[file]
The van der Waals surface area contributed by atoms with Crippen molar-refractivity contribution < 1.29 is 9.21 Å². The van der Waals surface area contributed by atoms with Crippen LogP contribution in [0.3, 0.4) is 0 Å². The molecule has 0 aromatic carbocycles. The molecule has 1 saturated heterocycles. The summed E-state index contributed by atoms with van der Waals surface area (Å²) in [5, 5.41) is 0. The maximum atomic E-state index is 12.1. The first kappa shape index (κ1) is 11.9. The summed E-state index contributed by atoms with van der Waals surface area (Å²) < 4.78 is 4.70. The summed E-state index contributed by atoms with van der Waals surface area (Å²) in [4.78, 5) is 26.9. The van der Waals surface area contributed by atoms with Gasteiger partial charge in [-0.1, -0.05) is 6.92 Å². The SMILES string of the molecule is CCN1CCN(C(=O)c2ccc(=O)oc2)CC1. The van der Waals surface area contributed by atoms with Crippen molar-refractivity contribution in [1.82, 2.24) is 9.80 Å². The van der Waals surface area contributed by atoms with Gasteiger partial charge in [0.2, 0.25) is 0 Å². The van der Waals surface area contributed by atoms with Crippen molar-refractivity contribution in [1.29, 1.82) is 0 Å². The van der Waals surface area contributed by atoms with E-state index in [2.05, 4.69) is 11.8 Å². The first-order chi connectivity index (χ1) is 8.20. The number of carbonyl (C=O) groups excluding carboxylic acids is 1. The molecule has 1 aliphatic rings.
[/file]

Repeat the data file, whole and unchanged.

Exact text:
The van der Waals surface area contributed by atoms with Crippen molar-refractivity contribution < 1.29 is 9.21 Å². The van der Waals surface area contributed by atoms with Crippen LogP contribution in [0.3, 0.4) is 0 Å². The molecule has 0 aromatic carbocycles. The molecule has 1 saturated heterocycles. The summed E-state index contributed by atoms with van der Waals surface area (Å²) in [5, 5.41) is 0. The maximum atomic E-state index is 12.1. The first kappa shape index (κ1) is 11.9. The summed E-state index contributed by atoms with van der Waals surface area (Å²) < 4.78 is 4.70. The summed E-state index contributed by atoms with van der Waals surface area (Å²) in [4.78, 5) is 26.9. The van der Waals surface area contributed by atoms with Gasteiger partial charge in [-0.1, -0.05) is 6.92 Å². The SMILES string of the molecule is CCN1CCN(C(=O)c2ccc(=O)oc2)CC1. The van der Waals surface area contributed by atoms with Crippen molar-refractivity contribution in [1.82, 2.24) is 9.80 Å². The van der Waals surface area contributed by atoms with Gasteiger partial charge in [0.2, 0.25) is 0 Å². The van der Waals surface area contributed by atoms with Crippen molar-refractivity contribution in [1.29, 1.82) is 0 Å². The van der Waals surface area contributed by atoms with E-state index in [2.05, 4.69) is 11.8 Å². The first-order chi connectivity index (χ1) is 8.20. The number of carbonyl (C=O) groups excluding carboxylic acids is 1. The molecule has 1 aliphatic rings.